The Laboratory of Critical Urbanism at EHU is a research platform that enables students on the Critical Urban Studies track to participate in a wide variety of international and local extra-curriculum activities, such as summer and winter schools, workshops, conferences, art exhibitions and biennales, collective publication projects, excursions, public lectures and round tables. Vilnius as a city is a comfortable, historically rich and multicultural environment that serves as a great encouragement to live an active intellectual and social life. The Laboratory of Critical Urbanism cooperates with a range of Vilnius based institutions including active architects, urban community animators, academic and applied historians, and social and cultural activists.

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more info about Cultural Studies Program and admission procedure 

International Winter School 2014

Mapping Post-Socialist Urban Spaces in Vilnius

21.2. – 8.3. 2014, Vilnius, Lithuania

“Mapping Post-Socialist Urban Spaces in Vilnius” is a two week winter school exploring dilemmas of contemporary urbanisation in Eastern Europe by performing a deep mapping of two districts of Vilnius: Karoliniškės/Lazdynai and Šnipiškės. 20 years after the fall of communism in Eastern Europe, radical changes have occurred both in the social practices and urban forms of cities of the region, such as Vilnius. At the same time, however, the life of these cities is also shaped by the fact that large sections of their built environments are still composed of infrastructure constructed to form the habitats of urban life under different social paradigms. The aim of the winter school is to perform bottom-up explorations of how social practices are today emerging in relation to the material infrastructures and local historical perceptions of two very different case districts. Through these explorations participants will gather information, which they will use as the basis of the creation of experimental mapping projects to be presented, by the end of the school.

This winter school is organized by the European Humanities University’s Laboratory of Critical Urbanism in collaboration with Lithuanian partners, such as Archfondas and, and will bring together German, Belarusian and Lithuanian students in a programme of lectures, seminars, meetings with practitioners, fieldwork, mapping workshops and a cultural programme including a weekend visit to Druskininkai. The school takes a deliberately inter-disciplinary approach to the study of cities and invites applications from students of urban studies, sociology, cultural studies, history, geography, anthropology, architecture and students of film and photography, as well as all students interested in the development of urban forms and the transformations of the societies of Eastern Europe.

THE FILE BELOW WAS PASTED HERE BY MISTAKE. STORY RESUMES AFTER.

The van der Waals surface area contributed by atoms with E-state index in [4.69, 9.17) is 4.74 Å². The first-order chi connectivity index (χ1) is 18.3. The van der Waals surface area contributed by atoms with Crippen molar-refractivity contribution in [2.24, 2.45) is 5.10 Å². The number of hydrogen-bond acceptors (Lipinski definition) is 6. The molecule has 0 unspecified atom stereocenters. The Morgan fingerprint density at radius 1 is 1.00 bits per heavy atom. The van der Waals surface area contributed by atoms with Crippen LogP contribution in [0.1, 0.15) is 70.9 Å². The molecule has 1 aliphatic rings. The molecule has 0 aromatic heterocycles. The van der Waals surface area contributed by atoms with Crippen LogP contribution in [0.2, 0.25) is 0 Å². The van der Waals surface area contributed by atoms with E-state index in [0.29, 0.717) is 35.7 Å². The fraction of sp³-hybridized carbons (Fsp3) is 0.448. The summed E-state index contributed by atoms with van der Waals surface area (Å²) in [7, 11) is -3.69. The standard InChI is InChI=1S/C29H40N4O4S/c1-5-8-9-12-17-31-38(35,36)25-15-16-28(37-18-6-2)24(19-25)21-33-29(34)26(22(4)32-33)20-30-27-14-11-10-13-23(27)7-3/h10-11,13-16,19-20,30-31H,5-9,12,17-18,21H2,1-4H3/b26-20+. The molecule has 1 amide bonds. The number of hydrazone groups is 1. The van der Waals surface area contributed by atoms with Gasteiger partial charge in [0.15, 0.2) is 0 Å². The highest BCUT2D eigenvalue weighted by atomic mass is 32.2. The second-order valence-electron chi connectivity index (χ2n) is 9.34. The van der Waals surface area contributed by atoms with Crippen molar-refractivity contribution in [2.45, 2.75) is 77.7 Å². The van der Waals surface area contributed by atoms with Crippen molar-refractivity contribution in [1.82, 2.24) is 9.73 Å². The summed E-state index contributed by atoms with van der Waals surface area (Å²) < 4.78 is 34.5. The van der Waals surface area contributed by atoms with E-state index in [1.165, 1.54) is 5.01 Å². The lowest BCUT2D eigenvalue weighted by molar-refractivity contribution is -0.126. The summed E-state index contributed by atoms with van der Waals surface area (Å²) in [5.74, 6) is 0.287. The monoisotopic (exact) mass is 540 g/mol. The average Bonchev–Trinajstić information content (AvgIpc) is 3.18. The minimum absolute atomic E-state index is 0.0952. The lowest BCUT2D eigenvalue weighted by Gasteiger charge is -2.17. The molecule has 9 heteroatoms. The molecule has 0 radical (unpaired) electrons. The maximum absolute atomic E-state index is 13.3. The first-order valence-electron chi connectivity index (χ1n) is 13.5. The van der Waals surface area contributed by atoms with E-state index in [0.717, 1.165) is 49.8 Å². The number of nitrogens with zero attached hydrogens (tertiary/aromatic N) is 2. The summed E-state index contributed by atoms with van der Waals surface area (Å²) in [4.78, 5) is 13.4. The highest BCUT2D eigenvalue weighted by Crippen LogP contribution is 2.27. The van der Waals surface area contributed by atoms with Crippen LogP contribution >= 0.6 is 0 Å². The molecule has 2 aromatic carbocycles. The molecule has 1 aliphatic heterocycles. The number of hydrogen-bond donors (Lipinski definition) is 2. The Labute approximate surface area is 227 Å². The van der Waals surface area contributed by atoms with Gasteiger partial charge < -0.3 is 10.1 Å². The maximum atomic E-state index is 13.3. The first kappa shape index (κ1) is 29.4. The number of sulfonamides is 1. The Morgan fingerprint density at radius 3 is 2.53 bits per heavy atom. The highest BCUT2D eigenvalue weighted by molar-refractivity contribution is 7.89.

International Winter School:  Mapping Post-Socialist Urban Spaces in Vilnius

Organization:  Laboratory of Critical Urbanism

Winter School is supported by LitPro and DAAD program GoEast

Partners:  Archfondas,, EHU’s Center for German Studies

Date & Place:    21.2. – 8.3. 2014, Vilnius, Lithuania

More information on the GoEast Program 2014 and scholarship application details :

Target group: Students in Urban Studies, Cultural Studies, European Studies, History, Architecture, Sociology, Anthropology, Geography, Film Studies & Photography

Language: English is the common working language. Some knowledge of Lithuanian, Polish or Russian will be helpful.

Certificate: 5 ECTS certificate will be provided after handing in a final paper

Application: CV (1 page), Letter of Intent (1 page), recommendation

Deadline for applications: 10.1.2014

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CfP mapping Post-Socialist Urban Spaces in Vilnius






JUST Sleeping District? Lazdynai for Lunatics

JUST Sleeping District? Lazdynai for Lunatics is the practical element of the course “The Production of Space in the Digital Age” on the Masters of Critical Urbanism at the European Humanities University in Vilnius. The course explores both the potential that digital mapping technologies offer for critical studies of spatial issues, and also considers how digital technologies are impacting on ways of perceiving, managing and experiencing spaces.